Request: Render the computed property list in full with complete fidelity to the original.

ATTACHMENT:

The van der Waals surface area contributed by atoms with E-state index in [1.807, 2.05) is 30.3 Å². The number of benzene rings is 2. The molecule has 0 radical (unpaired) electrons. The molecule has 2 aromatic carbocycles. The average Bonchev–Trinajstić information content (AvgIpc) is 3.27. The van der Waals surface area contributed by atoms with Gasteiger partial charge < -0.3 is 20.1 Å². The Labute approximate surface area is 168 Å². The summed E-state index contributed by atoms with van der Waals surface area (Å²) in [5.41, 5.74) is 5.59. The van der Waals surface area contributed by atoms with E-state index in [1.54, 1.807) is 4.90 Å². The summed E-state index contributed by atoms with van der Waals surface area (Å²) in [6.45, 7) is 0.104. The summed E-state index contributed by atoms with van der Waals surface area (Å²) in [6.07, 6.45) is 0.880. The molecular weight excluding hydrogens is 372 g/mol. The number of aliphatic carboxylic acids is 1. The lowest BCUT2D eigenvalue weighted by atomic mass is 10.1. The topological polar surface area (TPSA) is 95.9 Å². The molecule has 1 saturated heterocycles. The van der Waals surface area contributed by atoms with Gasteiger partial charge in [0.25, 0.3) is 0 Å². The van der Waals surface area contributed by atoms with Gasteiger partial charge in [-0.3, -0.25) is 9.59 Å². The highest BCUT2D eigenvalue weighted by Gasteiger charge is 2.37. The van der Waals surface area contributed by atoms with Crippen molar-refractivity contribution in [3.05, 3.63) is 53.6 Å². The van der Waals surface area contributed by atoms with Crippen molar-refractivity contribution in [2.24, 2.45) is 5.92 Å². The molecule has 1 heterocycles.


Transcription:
The van der Waals surface area contributed by atoms with E-state index in [1.807, 2.05) is 30.3 Å². The number of benzene rings is 2. The molecule has 0 radical (unpaired) electrons. The molecule has 2 aromatic carbocycles. The average Bonchev–Trinajstić information content (AvgIpc) is 3.27. The van der Waals surface area contributed by atoms with Gasteiger partial charge < -0.3 is 20.1 Å². The Labute approximate surface area is 168 Å². The summed E-state index contributed by atoms with van der Waals surface area (Å²) in [5.41, 5.74) is 5.59. The van der Waals surface area contributed by atoms with E-state index in [1.54, 1.807) is 4.90 Å². The summed E-state index contributed by atoms with van der Waals surface area (Å²) in [6.45, 7) is 0.104. The summed E-state index contributed by atoms with van der Waals surface area (Å²) in [6.07, 6.45) is 0.880. The molecular weight excluding hydrogens is 372 g/mol. The number of aliphatic carboxylic acids is 1. The lowest BCUT2D eigenvalue weighted by atomic mass is 10.1. The topological polar surface area (TPSA) is 95.9 Å². The molecule has 1 saturated heterocycles. The van der Waals surface area contributed by atoms with Gasteiger partial charge in [0.25, 0.3) is 0 Å². The van der Waals surface area contributed by atoms with Gasteiger partial charge in [-0.3, -0.25) is 9.59 Å². The highest BCUT2D eigenvalue weighted by Gasteiger charge is 2.37. The van der Waals surface area contributed by atoms with Crippen molar-refractivity contribution in [3.05, 3.63) is 53.6 Å². The van der Waals surface area contributed by atoms with Crippen molar-refractivity contribution in [2.24, 2.45) is 5.92 Å². The molecule has 1 heterocycles.